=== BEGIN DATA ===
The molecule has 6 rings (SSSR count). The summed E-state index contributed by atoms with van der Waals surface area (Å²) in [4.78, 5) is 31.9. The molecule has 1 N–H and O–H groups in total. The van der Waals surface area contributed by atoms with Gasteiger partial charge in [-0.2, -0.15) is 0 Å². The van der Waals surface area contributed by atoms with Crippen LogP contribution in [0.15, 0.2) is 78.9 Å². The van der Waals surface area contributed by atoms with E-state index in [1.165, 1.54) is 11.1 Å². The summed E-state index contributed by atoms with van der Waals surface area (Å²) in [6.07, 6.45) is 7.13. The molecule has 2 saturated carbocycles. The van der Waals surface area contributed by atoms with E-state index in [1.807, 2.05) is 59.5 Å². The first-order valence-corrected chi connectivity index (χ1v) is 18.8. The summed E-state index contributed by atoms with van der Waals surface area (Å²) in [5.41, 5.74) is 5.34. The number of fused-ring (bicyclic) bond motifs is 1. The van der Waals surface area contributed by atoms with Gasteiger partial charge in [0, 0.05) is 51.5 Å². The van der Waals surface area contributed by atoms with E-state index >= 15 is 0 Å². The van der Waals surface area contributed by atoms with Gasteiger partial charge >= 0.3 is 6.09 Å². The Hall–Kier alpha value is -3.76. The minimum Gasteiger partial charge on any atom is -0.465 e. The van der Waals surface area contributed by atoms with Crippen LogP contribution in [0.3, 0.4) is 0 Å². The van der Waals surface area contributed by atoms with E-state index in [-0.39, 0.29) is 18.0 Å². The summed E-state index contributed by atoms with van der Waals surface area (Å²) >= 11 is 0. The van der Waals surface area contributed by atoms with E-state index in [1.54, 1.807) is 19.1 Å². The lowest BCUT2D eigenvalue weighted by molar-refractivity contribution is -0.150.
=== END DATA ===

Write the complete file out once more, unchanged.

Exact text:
The molecule has 6 rings (SSSR count). The summed E-state index contributed by atoms with van der Waals surface area (Å²) in [4.78, 5) is 31.9. The molecule has 1 N–H and O–H groups in total. The van der Waals surface area contributed by atoms with Gasteiger partial charge in [-0.2, -0.15) is 0 Å². The van der Waals surface area contributed by atoms with Crippen LogP contribution in [0.15, 0.2) is 78.9 Å². The van der Waals surface area contributed by atoms with E-state index in [1.165, 1.54) is 11.1 Å². The summed E-state index contributed by atoms with van der Waals surface area (Å²) in [6.07, 6.45) is 7.13. The molecule has 2 saturated carbocycles. The van der Waals surface area contributed by atoms with E-state index in [1.807, 2.05) is 59.5 Å². The first-order valence-corrected chi connectivity index (χ1v) is 18.8. The summed E-state index contributed by atoms with van der Waals surface area (Å²) in [5.41, 5.74) is 5.34. The number of fused-ring (bicyclic) bond motifs is 1. The van der Waals surface area contributed by atoms with Gasteiger partial charge in [0, 0.05) is 51.5 Å². The van der Waals surface area contributed by atoms with E-state index >= 15 is 0 Å². The van der Waals surface area contributed by atoms with Gasteiger partial charge >= 0.3 is 6.09 Å². The Hall–Kier alpha value is -3.76. The minimum Gasteiger partial charge on any atom is -0.465 e. The van der Waals surface area contributed by atoms with Crippen LogP contribution in [0.3, 0.4) is 0 Å². The van der Waals surface area contributed by atoms with E-state index in [-0.39, 0.29) is 18.0 Å². The summed E-state index contributed by atoms with van der Waals surface area (Å²) >= 11 is 0. The van der Waals surface area contributed by atoms with E-state index in [1.54, 1.807) is 19.1 Å². The lowest BCUT2D eigenvalue weighted by molar-refractivity contribution is -0.150.